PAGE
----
The contributors to this issue address these questions in different ways. First, by concentrating on Coetzee's practice as a writer of metafiction--of which his play with the persona of the author is part--they uncover the formal complexities generated by the works, especially in the more recent novels, and their generation of ontological indeterminacy: In which world are we? That of the characters, or that of the author? Or might we be, impossibly, in both worlds at once? Essays by Zoe Wicomb, Michael Valdez Moses, Mark Sanders, and Nancy Ruttenburg explore the ethical and political stakes of this ontological indeterminacy. As a novelist, Zoe Wicomb is attuned to the trials of an author faced with a character who does little to generate forward movement in her story, as Elizabeth Costello is with Paul Rayment in Slow Man. Drawing astute parallels with the fiction of Italo Calvino and the sculpture of Rachel Whiteread, Wicomb extracts from Slow Man a series of lessons in writing and reading. Michael Valdez Moses analyses the multi-generic and protean formal properties of Elizabeth Costello in order to illustrate how Coetzee's experiments with literary form constitute a distinctive intervention in contemporary political, philosophical, and aesthetic debates. Mark Sanders explores the complexities of mimesis in Coetzee, discovering in the authorial doubling of Coetzee and Defoe a further doubling of mimesis without an original--which lies at the heart of what, in Coetzee's Nobel lecture, Robinson Crusoe calls "the writing business". Nancy Ruttenburg examines the ways in which Coetzee's novels stage the usurpation by literary character of the reader's ontological priority, and considers the ethical and existential consequences for readers of a character's "incarnation" through the act of reading.

Second, a cluster of contributions place in a different light Coetzee's relation to South Africa and Africa, and the letters and languages of the country and continent more generally. Shedding light on something that troubles many of Coetzee's readers, David Attwell traces the "idea of Africa" through a number of Coetzee's works, finding that they stage an authorial subject face to face with an awesome, unfathomable, inarticulate Africa. This, Attwell argues, places Coetzee in a tradition of European representations of Africa going back to the Adamastor of Luis Vaz de Camoes's Os Lusiadas, a figure repeatedly and well-nigh obsessively elaborated in South African letters by Roy Campbell and others, and thus constituting an aesthetic reflex with considerable political implications. Opening an important new area for critical reflection, Rita Barnard dissects the shifting valence in Coetzee's writings of Afrikaans, the language of Coetzee's family, though not of his boyhood home.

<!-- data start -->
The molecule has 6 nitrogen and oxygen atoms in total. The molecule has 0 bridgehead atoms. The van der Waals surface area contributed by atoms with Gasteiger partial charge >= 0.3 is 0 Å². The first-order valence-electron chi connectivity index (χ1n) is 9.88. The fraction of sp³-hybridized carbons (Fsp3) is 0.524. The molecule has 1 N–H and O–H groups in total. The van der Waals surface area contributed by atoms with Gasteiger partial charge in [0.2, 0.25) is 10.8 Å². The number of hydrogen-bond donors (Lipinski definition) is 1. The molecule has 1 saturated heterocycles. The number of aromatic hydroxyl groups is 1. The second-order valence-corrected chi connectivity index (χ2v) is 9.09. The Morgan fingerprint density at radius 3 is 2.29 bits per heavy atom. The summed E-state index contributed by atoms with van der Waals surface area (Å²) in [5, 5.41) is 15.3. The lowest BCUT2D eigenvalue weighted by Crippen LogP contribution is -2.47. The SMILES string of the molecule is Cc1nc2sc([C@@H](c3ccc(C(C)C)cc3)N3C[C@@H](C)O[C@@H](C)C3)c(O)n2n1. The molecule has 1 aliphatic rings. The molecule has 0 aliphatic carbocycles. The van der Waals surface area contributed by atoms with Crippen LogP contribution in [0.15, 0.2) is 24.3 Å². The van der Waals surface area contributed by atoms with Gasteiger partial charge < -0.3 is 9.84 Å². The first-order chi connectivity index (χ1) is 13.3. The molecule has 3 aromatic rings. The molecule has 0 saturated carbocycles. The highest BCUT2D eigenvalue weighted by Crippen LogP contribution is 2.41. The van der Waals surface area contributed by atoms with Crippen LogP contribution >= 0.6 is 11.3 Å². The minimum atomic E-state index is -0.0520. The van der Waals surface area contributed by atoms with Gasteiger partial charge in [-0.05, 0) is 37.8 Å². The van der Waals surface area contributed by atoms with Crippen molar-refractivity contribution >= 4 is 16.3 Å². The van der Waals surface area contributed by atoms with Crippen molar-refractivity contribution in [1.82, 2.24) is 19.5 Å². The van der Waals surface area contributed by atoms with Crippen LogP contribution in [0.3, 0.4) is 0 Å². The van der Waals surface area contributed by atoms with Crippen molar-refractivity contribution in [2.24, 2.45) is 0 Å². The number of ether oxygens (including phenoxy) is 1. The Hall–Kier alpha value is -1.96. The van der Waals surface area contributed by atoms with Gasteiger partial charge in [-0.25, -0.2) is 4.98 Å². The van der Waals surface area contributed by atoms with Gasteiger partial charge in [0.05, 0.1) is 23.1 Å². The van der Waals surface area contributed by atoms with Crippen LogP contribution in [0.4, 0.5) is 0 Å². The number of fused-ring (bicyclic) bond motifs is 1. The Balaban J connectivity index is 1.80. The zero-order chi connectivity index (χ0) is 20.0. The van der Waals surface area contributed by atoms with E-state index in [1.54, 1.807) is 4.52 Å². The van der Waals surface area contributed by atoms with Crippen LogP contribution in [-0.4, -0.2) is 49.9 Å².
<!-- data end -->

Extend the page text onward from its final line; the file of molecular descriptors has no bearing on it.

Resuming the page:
Third, a group of essays addresses the question of doubling in a more fundamental way by analysing how Coetzee's fiction and critical writing stage the doubling that is signification itself. In an essay deriving originally from her response to Attwell and Barnard, Carrol Clarkson explores the pragmatics of naming, as well as parallels between Coetzee and Holocaust writer Jean Amery in their preoccupation with the inarticulate cries of the body in pain that signal the limit of the name. In a survey of Coetzee's oeuvre, Shaun Irlam analyses what he terms "semiophany"--the advent into language and into meaning--which, valuably adding to Attridge's reading of the arrivant in Age of Iron and The Master of Petersburg (Attridge 2004: 91-137), he relates to the figure of the angel that appears in various guises throughout Coetzee's oeuvre. Of this quasi-messianic advent, the doubling of the author figure is only a specific case.

At the conclusion of Diary of a Bad Year, Coetzee's narrator returns to the possibility of novelistic authority. He cites Tolstoy and Dostoevsky as having uniquely set "before us with such indisputable certainty the standards toward which any serious novelist must toil". If novelist-authorities exist, then surely the great Russian writers are models by whose "example one becomes a better artist", and the narrator ends with this Melvillean proclamation: "They annihilate one's impurer pretensions; they clear one's eyesight; they fortify one's arm" (Coetzee 2007: 227). But these Russian models do not finally retain their authority untarnished (any more than the narrator has the last word of the Diary). Instead, it dissipates in the final, insubstantial musings of Anya, the narrator's erstwhile secretary who calls him Senor C behind his back (shorthand for Senior Citizen), and whose far less weighty thoughts and speech--both as he imagines them and as she seemingly represents them--are juxtaposed with his on every page in three stacked panels of text. Thus we hear the Russian model differently but simultaneously invoked in Anya's closing allusion to having modelled "nightwear" on www.sunseasleep.com.au, as well as in her suggestion, as she imagines herself serving as Senor C's last caretaker and the custodian of his posthumous reputation, that he has a weakness for a pornographic publication entitled Russian Dolls (Coetzee 2007: 223, 226). But if the mechanical doubleness of crosscut thoughts shreds its authority on every page, and in so doing threatens to undermine the concept or dream of literary authority altogether, the doubling of characters across novels seems to hold out the possibility of some partial restoration.